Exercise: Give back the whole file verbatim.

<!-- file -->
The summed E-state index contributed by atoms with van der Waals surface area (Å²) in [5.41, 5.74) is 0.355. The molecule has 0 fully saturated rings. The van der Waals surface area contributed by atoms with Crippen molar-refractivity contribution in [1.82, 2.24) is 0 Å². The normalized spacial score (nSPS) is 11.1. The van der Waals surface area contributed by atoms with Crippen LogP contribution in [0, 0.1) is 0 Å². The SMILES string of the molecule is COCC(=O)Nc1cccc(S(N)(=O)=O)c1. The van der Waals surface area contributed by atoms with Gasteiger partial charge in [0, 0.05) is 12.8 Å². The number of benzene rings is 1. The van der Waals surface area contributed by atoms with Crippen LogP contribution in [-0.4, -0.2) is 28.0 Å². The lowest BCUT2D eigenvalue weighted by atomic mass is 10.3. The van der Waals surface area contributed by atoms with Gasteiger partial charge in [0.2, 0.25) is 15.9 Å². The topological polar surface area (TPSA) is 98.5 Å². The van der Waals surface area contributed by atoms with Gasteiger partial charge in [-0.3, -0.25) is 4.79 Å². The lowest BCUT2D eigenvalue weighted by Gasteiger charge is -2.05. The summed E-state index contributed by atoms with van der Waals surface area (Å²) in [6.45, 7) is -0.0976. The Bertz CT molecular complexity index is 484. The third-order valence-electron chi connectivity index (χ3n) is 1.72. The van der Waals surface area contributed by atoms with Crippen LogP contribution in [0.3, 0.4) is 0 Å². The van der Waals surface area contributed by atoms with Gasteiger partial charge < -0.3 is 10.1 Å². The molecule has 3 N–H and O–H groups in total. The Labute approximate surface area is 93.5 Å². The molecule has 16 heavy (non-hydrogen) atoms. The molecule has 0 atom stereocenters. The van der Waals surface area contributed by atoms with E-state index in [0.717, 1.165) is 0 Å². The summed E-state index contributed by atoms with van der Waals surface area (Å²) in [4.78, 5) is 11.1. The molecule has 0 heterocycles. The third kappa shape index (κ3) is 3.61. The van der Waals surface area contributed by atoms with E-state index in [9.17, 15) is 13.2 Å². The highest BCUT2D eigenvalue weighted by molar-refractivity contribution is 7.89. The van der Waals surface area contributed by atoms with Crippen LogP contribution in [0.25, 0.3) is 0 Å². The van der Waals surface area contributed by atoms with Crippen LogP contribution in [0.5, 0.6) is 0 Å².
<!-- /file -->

The summed E-state index contributed by atoms with van der Waals surface area (Å²) in [5.41, 5.74) is 0.355. The molecule has 0 fully saturated rings. The van der Waals surface area contributed by atoms with Crippen molar-refractivity contribution in [1.82, 2.24) is 0 Å². The normalized spacial score (nSPS) is 11.1. The van der Waals surface area contributed by atoms with Crippen LogP contribution in [0, 0.1) is 0 Å². The SMILES string of the molecule is COCC(=O)Nc1cccc(S(N)(=O)=O)c1. The van der Waals surface area contributed by atoms with Gasteiger partial charge in [0, 0.05) is 12.8 Å². The number of benzene rings is 1. The van der Waals surface area contributed by atoms with Crippen LogP contribution in [-0.4, -0.2) is 28.0 Å². The lowest BCUT2D eigenvalue weighted by atomic mass is 10.3. The van der Waals surface area contributed by atoms with Gasteiger partial charge in [0.2, 0.25) is 15.9 Å². The topological polar surface area (TPSA) is 98.5 Å². The van der Waals surface area contributed by atoms with Gasteiger partial charge in [-0.3, -0.25) is 4.79 Å². The lowest BCUT2D eigenvalue weighted by Gasteiger charge is -2.05. The summed E-state index contributed by atoms with van der Waals surface area (Å²) in [6.45, 7) is -0.0976. The Bertz CT molecular complexity index is 484. The third-order valence-electron chi connectivity index (χ3n) is 1.72. The van der Waals surface area contributed by atoms with Crippen LogP contribution in [0.3, 0.4) is 0 Å². The van der Waals surface area contributed by atoms with Gasteiger partial charge < -0.3 is 10.1 Å². The molecule has 3 N–H and O–H groups in total. The Labute approximate surface area is 93.5 Å². The molecule has 16 heavy (non-hydrogen) atoms. The molecule has 0 atom stereocenters. The van der Waals surface area contributed by atoms with E-state index in [0.717, 1.165) is 0 Å². The summed E-state index contributed by atoms with van der Waals surface area (Å²) in [4.78, 5) is 11.1. The molecule has 0 heterocycles. The third kappa shape index (κ3) is 3.61. The van der Waals surface area contributed by atoms with E-state index in [9.17, 15) is 13.2 Å². The highest BCUT2D eigenvalue weighted by molar-refractivity contribution is 7.89. The van der Waals surface area contributed by atoms with Crippen LogP contribution in [0.25, 0.3) is 0 Å². The van der Waals surface area contributed by atoms with Crippen LogP contribution in [0.5, 0.6) is 0 Å².